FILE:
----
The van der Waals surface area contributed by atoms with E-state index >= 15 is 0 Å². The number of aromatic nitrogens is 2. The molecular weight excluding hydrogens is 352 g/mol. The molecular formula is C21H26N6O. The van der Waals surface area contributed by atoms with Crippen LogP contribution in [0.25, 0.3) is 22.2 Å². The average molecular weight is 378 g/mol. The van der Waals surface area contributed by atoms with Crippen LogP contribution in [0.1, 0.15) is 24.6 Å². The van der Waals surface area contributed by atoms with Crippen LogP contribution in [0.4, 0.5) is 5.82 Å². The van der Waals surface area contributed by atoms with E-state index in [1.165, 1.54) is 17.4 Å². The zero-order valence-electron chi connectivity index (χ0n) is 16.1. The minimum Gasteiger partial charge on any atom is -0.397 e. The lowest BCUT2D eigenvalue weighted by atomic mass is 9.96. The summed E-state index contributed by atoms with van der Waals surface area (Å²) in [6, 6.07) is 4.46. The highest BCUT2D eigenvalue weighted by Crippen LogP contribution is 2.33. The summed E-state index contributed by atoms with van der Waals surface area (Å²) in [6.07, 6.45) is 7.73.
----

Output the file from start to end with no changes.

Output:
The van der Waals surface area contributed by atoms with E-state index >= 15 is 0 Å². The number of aromatic nitrogens is 2. The molecular weight excluding hydrogens is 352 g/mol. The molecular formula is C21H26N6O. The van der Waals surface area contributed by atoms with Crippen LogP contribution in [0.25, 0.3) is 22.2 Å². The average molecular weight is 378 g/mol. The van der Waals surface area contributed by atoms with Crippen LogP contribution in [0.1, 0.15) is 24.6 Å². The van der Waals surface area contributed by atoms with Crippen LogP contribution in [0.4, 0.5) is 5.82 Å². The van der Waals surface area contributed by atoms with E-state index in [1.165, 1.54) is 17.4 Å². The zero-order valence-electron chi connectivity index (χ0n) is 16.1. The minimum Gasteiger partial charge on any atom is -0.397 e. The lowest BCUT2D eigenvalue weighted by atomic mass is 9.96. The summed E-state index contributed by atoms with van der Waals surface area (Å²) in [6, 6.07) is 4.46. The highest BCUT2D eigenvalue weighted by Crippen LogP contribution is 2.33. The summed E-state index contributed by atoms with van der Waals surface area (Å²) in [6.07, 6.45) is 7.73.